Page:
For Minkovski, the exhibitions that dealt with or touched on social/political issues were always the ones that meant the most to her. These are the pieces that make a statement or say something about the lives of the audience experiencing the art.

Some of the most influential or memorable exhibits for Minkovski, from years past, have been, “Menarche, Menses, Menopause and Blood,” “Mary Mary Quite Contrary (visual comments on the role of the Virgin Mary,” and “From Sham to Shame (art about the Iraq war).” These pieces, along with many others made comments on or were representations of things that happen to people in the real world.

Making art more accessible in its content and telling the world about the many gifted and talented women artists in the world “brings attention to how making and loving art can fit into our everyday, real lives,” said Nagy.

November 4th marked the opening for the latest exhibit, which is on 21st century minimalistic art, entitled “Bare Essentials”. Minimalism “traditionally is about stripping down artwork to its very basic forms and sweeping the content out of it,” says Thorkelson.

“It’s not a very rigid interpretation of minimalism,” said Thorkelson.

This is a piece from the Minimalism exhibit at the Woman Made Gallery. By: Laura Jo Clanton

“This show is interrogating more what it means to be a woman artist working within the minimalism framework”

The intent here is to look at how different women artists take the structures of minimalistic art and “create a piece of art that is devoid of content” yet still says something about the lives of their audience.

This exhibit exemplifies the mission of the Woman Made Gallery, “considering that minimalism was one of the more male dominated threads of art making in the 20th century,” said Thorkelson.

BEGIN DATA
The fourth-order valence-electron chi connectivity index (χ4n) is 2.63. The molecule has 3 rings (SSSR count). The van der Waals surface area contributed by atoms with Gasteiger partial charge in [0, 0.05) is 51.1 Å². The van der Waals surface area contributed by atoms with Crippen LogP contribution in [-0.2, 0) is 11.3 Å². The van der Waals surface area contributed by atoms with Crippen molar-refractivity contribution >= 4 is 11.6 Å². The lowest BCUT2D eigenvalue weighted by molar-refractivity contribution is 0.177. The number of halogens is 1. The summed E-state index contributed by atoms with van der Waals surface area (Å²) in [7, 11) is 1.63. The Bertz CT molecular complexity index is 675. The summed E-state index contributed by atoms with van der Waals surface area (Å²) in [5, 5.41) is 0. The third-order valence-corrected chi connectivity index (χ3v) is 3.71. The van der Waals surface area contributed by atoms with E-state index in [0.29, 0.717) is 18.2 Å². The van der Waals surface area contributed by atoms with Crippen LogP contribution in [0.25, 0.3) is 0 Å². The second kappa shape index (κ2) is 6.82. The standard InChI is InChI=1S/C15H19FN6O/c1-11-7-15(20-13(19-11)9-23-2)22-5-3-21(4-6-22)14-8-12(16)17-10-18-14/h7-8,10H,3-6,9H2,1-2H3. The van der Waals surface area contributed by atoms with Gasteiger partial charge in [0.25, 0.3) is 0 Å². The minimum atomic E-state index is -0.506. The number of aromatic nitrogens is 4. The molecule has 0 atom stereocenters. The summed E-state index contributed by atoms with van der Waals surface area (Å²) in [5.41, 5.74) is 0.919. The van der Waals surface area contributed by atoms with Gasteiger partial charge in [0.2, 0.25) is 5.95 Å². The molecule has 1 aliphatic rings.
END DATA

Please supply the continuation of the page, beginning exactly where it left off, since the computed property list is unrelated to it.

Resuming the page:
The location of the WMG within various Chicago neighborhoods over the years has also played a role in the expansion of the gallery and the fact that “people are aware of us and search us out,” said Minkovski.

Over the years the gallery has called 4 different locations home. From its founding in 1992 to late 1997 the gallery was located in Ravenswood Manor.

“We always appreciated to be off the beaten track, where you wouldn’t expect a gallery, like adjacent to a train stop at our first location,” said Minkovski.

Following their first home, over the next fifteen years they would be located just south of downtown Chicago, Humboldt Park, and finally landing in the 600 block of north Milwaukee Avenue, which is “the most visible to a larger community,” said Minkovski.

The gallery also tries to incorporate  a lot of “community based work in various Chicago neighborhoods,” said Thorkelson, especially those surrounding the gallery. By holding “participatory art workshops” the gallery is able to help further their belief that “art is a transformative and healing experience” to the many neighborhoods they influence.

“The gallery is definitely more well known and respected because of its location in Chicago,” said Nagy.

Being in a city “that embraces the arts” in the way that Chicago does, said Thorkelson, plays a big role in the overall feel of the gallery because the artists “bring an experience” that is unique to Chicago or Illinois.

“Neighborhoods in Chicago have their own art traditions” that WMG is always “interested in exploring and promoting,” says Thorkelson.

Over nearly 20 years the Woman Made gallery has worked hard to provide a space for artists and art lovers to come and learn, teach, create art that has been under represented in mainstream art studies over the years.

The gallery does more than just present art but helps to create artists through “professional development workshops,” resume building, helping artists to be more concise in their presentation, and offering internships for students.

“ I had a great opportunity to see what goes on behind the scenes to keep a non-profit gallery open and functional and vibrant,” said Nagy.

The Woman Made Gallery began as way to show the world the contributions of female artists. Today it still holds to that mission statement while also making a place for future artists to come.